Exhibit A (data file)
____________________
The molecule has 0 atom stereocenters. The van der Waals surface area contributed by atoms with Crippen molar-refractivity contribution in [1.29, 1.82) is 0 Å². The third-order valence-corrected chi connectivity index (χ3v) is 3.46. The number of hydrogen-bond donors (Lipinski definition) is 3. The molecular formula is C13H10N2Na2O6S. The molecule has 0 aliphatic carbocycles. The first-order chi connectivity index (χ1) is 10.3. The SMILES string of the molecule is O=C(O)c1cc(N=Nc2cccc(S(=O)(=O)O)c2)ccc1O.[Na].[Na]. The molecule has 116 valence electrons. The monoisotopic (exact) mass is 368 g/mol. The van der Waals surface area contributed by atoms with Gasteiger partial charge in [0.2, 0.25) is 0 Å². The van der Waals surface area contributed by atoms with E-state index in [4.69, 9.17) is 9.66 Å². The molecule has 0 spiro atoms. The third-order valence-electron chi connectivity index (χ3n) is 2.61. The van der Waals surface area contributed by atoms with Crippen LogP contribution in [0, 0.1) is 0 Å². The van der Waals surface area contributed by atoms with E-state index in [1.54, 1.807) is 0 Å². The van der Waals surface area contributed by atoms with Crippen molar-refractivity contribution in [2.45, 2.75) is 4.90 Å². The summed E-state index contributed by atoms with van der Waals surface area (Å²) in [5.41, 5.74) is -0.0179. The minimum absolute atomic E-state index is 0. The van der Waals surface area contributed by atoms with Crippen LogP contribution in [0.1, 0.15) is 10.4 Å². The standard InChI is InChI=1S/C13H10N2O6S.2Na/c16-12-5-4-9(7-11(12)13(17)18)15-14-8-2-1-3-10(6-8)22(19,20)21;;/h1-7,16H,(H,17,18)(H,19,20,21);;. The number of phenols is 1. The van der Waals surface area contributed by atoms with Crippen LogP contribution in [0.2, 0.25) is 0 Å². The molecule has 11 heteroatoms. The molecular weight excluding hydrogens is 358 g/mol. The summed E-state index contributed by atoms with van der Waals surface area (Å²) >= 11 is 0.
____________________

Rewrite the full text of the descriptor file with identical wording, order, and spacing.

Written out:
The molecule has 0 atom stereocenters. The van der Waals surface area contributed by atoms with Crippen molar-refractivity contribution in [1.29, 1.82) is 0 Å². The third-order valence-corrected chi connectivity index (χ3v) is 3.46. The number of hydrogen-bond donors (Lipinski definition) is 3. The molecular formula is C13H10N2Na2O6S. The molecule has 0 aliphatic carbocycles. The first-order chi connectivity index (χ1) is 10.3. The SMILES string of the molecule is O=C(O)c1cc(N=Nc2cccc(S(=O)(=O)O)c2)ccc1O.[Na].[Na]. The molecule has 116 valence electrons. The monoisotopic (exact) mass is 368 g/mol. The van der Waals surface area contributed by atoms with Gasteiger partial charge in [0.2, 0.25) is 0 Å². The van der Waals surface area contributed by atoms with E-state index in [4.69, 9.17) is 9.66 Å². The molecule has 0 spiro atoms. The third-order valence-electron chi connectivity index (χ3n) is 2.61. The van der Waals surface area contributed by atoms with Crippen LogP contribution in [0, 0.1) is 0 Å². The van der Waals surface area contributed by atoms with E-state index in [1.54, 1.807) is 0 Å². The van der Waals surface area contributed by atoms with Crippen molar-refractivity contribution in [2.45, 2.75) is 4.90 Å². The summed E-state index contributed by atoms with van der Waals surface area (Å²) in [5.41, 5.74) is -0.0179. The minimum absolute atomic E-state index is 0. The van der Waals surface area contributed by atoms with Crippen LogP contribution in [0.1, 0.15) is 10.4 Å². The standard InChI is InChI=1S/C13H10N2O6S.2Na/c16-12-5-4-9(7-11(12)13(17)18)15-14-8-2-1-3-10(6-8)22(19,20)21;;/h1-7,16H,(H,17,18)(H,19,20,21);;. The number of phenols is 1. The van der Waals surface area contributed by atoms with Crippen LogP contribution in [0.2, 0.25) is 0 Å². The molecule has 11 heteroatoms. The molecular weight excluding hydrogens is 358 g/mol. The summed E-state index contributed by atoms with van der Waals surface area (Å²) >= 11 is 0.